Top positive review
18 people found this helpful
on 16 January 2006
Burnout Revenge is the second game in the crashing series to be under the EA corporate umbrella. Like it's predecessor Burnout 3: Takedown, Revenge features a punk-lite soundtrack and enough adverts to drill the brand names into your mind for life. Corporate dealings aside, it's very much a different game.
For those not in the know, Burnout was one of the first game s to include extensive car damage. Unlike other games which featured lights smashed or windscreens cracked, Burnout went all the way - bumpers were torn off, tyres squealed and the cars were quite simply destroyed. The second game, Point of Impact, introduced a new Crash mode where players simply drove into a traffic-packed junction and caused the biggest pile-up they could. The third in the series, Takedown, allowed players to make their rivals crash and should players crash themselves, they could steer their wreck into rivals using the Aftertouch feature. Crash mode was redone as well - if players wrecked enough cars they could detonate their car using the Crashbreaker feature. Following on from this is Revenge.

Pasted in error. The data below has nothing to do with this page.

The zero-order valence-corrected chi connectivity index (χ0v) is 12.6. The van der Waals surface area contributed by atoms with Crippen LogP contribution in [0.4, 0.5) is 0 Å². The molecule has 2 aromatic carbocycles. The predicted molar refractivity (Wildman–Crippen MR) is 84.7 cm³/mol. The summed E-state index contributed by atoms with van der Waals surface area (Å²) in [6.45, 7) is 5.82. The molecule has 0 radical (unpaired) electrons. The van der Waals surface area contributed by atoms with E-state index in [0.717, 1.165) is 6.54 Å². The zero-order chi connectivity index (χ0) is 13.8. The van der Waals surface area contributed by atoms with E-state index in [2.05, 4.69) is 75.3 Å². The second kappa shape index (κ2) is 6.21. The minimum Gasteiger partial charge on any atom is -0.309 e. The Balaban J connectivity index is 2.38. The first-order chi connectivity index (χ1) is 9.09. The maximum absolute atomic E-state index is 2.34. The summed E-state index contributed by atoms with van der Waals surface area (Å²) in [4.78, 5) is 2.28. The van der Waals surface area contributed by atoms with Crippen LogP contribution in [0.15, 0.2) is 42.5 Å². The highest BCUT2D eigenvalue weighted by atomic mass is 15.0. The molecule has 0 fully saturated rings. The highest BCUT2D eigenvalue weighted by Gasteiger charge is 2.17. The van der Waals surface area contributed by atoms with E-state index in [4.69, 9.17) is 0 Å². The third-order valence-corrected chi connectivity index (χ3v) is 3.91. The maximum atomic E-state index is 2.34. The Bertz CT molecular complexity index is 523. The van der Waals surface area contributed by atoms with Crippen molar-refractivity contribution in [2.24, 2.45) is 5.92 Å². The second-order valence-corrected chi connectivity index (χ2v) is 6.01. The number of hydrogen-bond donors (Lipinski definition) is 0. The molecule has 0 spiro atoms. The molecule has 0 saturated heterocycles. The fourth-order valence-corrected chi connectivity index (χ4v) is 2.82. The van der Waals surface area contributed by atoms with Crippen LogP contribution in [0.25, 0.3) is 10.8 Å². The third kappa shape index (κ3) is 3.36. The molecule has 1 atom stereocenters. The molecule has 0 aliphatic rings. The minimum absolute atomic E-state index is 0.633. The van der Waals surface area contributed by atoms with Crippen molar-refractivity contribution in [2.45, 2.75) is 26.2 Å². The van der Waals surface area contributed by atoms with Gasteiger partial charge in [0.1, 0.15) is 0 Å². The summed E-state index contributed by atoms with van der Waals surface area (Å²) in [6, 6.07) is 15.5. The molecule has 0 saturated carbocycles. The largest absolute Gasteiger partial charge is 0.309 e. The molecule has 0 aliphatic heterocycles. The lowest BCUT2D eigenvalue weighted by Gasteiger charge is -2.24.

Perhaps the most radical change is the ability to 'check' the traffic. Anything relatively small - like cars or vans - driving in the same direction as you can be pushed away from you, to get them out of the way. The moment you make contact with a car it bends and crumples with a satisfying smash and spins away, perhaps rolling over into another car, or even a rival racer to get a Traffic Takedown.
This newfound ability allows for tactics to come into the world of Burnout, - depending on where you hit the car, it will go in another direction, perhaps into more traffic constructing a blockade for rivals to win Takedowns. Traffic checking also introduces the new Traffic Attack mode, which simply revolves around checking as much traffic as you can to get cash. With each lap a multiplier increases, and the amount of destruction and cash you can create is incredible - cars spiralling everywhere, perhaps onto a road below or rolling into a bus and exploding. What would appear to wreck Burnout - a game about driving dangerously and dodging the traffic - has in fact made it far more enjoyable.